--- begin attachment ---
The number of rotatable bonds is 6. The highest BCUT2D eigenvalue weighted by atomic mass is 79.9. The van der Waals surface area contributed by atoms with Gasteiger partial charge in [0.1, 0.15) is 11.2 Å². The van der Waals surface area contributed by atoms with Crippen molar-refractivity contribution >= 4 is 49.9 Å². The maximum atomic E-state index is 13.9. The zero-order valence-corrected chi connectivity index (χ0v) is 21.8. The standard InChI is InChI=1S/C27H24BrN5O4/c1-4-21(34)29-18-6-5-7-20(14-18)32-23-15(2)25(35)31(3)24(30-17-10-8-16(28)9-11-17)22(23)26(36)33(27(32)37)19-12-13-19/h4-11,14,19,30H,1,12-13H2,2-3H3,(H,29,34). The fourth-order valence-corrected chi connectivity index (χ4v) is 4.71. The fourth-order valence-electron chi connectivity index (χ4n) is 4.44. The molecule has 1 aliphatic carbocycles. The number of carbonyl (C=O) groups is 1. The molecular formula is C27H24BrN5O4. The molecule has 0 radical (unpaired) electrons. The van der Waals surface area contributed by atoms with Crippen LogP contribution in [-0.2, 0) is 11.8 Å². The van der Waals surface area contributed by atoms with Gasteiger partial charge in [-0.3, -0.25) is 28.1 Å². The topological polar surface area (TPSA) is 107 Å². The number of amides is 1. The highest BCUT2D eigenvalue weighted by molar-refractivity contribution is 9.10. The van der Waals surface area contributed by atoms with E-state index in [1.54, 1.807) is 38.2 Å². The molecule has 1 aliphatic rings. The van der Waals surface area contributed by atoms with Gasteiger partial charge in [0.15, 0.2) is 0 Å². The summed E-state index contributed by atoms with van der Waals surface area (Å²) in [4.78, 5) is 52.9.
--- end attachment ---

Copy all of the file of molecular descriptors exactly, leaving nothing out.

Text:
The number of rotatable bonds is 6. The highest BCUT2D eigenvalue weighted by atomic mass is 79.9. The van der Waals surface area contributed by atoms with Gasteiger partial charge in [0.1, 0.15) is 11.2 Å². The van der Waals surface area contributed by atoms with Crippen molar-refractivity contribution >= 4 is 49.9 Å². The maximum atomic E-state index is 13.9. The zero-order valence-corrected chi connectivity index (χ0v) is 21.8. The standard InChI is InChI=1S/C27H24BrN5O4/c1-4-21(34)29-18-6-5-7-20(14-18)32-23-15(2)25(35)31(3)24(30-17-10-8-16(28)9-11-17)22(23)26(36)33(27(32)37)19-12-13-19/h4-11,14,19,30H,1,12-13H2,2-3H3,(H,29,34). The fourth-order valence-corrected chi connectivity index (χ4v) is 4.71. The fourth-order valence-electron chi connectivity index (χ4n) is 4.44. The molecule has 1 aliphatic carbocycles. The number of carbonyl (C=O) groups is 1. The molecular formula is C27H24BrN5O4. The molecule has 0 radical (unpaired) electrons. The van der Waals surface area contributed by atoms with Crippen LogP contribution in [-0.2, 0) is 11.8 Å². The van der Waals surface area contributed by atoms with Gasteiger partial charge in [-0.3, -0.25) is 28.1 Å². The topological polar surface area (TPSA) is 107 Å². The number of amides is 1. The highest BCUT2D eigenvalue weighted by molar-refractivity contribution is 9.10. The van der Waals surface area contributed by atoms with E-state index in [1.54, 1.807) is 38.2 Å². The molecule has 1 aliphatic rings. The van der Waals surface area contributed by atoms with Gasteiger partial charge in [0.15, 0.2) is 0 Å². The summed E-state index contributed by atoms with van der Waals surface area (Å²) in [4.78, 5) is 52.9.